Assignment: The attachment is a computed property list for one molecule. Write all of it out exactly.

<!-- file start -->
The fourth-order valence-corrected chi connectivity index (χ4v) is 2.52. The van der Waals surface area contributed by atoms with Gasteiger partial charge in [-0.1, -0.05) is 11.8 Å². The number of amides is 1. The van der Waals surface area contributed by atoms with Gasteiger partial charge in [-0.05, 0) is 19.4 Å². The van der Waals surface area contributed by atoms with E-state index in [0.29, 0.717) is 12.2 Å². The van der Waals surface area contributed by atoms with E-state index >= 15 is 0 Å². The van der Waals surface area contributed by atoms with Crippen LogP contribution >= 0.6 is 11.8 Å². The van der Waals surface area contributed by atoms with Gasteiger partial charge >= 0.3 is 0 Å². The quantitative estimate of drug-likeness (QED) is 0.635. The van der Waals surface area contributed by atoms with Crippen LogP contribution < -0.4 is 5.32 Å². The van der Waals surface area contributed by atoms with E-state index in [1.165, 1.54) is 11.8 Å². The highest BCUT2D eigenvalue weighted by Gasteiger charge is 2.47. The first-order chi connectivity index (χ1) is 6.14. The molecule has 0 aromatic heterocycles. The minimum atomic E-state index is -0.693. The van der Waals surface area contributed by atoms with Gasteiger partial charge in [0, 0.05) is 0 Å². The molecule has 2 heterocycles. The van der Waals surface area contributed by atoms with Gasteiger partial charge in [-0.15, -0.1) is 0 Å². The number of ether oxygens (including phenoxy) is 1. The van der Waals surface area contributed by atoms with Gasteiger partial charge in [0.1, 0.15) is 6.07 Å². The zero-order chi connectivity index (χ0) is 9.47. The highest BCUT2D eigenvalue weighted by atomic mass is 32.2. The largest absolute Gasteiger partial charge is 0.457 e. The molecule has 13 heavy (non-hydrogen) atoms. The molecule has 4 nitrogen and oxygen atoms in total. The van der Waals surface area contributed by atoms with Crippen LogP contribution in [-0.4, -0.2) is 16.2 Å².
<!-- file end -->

The fourth-order valence-corrected chi connectivity index (χ4v) is 2.52. The van der Waals surface area contributed by atoms with Gasteiger partial charge in [-0.1, -0.05) is 11.8 Å². The number of amides is 1. The van der Waals surface area contributed by atoms with Gasteiger partial charge in [-0.05, 0) is 19.4 Å². The van der Waals surface area contributed by atoms with E-state index in [0.29, 0.717) is 12.2 Å². The van der Waals surface area contributed by atoms with E-state index >= 15 is 0 Å². The van der Waals surface area contributed by atoms with Crippen LogP contribution >= 0.6 is 11.8 Å². The van der Waals surface area contributed by atoms with Gasteiger partial charge >= 0.3 is 0 Å². The quantitative estimate of drug-likeness (QED) is 0.635. The van der Waals surface area contributed by atoms with Crippen LogP contribution < -0.4 is 5.32 Å². The van der Waals surface area contributed by atoms with E-state index in [1.165, 1.54) is 11.8 Å². The highest BCUT2D eigenvalue weighted by Gasteiger charge is 2.47. The first-order chi connectivity index (χ1) is 6.14. The molecule has 0 aromatic heterocycles. The minimum atomic E-state index is -0.693. The van der Waals surface area contributed by atoms with Gasteiger partial charge in [0, 0.05) is 0 Å². The molecule has 2 heterocycles. The van der Waals surface area contributed by atoms with Gasteiger partial charge in [-0.15, -0.1) is 0 Å². The number of ether oxygens (including phenoxy) is 1. The van der Waals surface area contributed by atoms with Gasteiger partial charge in [0.1, 0.15) is 6.07 Å². The zero-order chi connectivity index (χ0) is 9.47. The highest BCUT2D eigenvalue weighted by atomic mass is 32.2. The largest absolute Gasteiger partial charge is 0.457 e. The molecule has 13 heavy (non-hydrogen) atoms. The molecule has 4 nitrogen and oxygen atoms in total. The van der Waals surface area contributed by atoms with Crippen LogP contribution in [-0.4, -0.2) is 16.2 Å².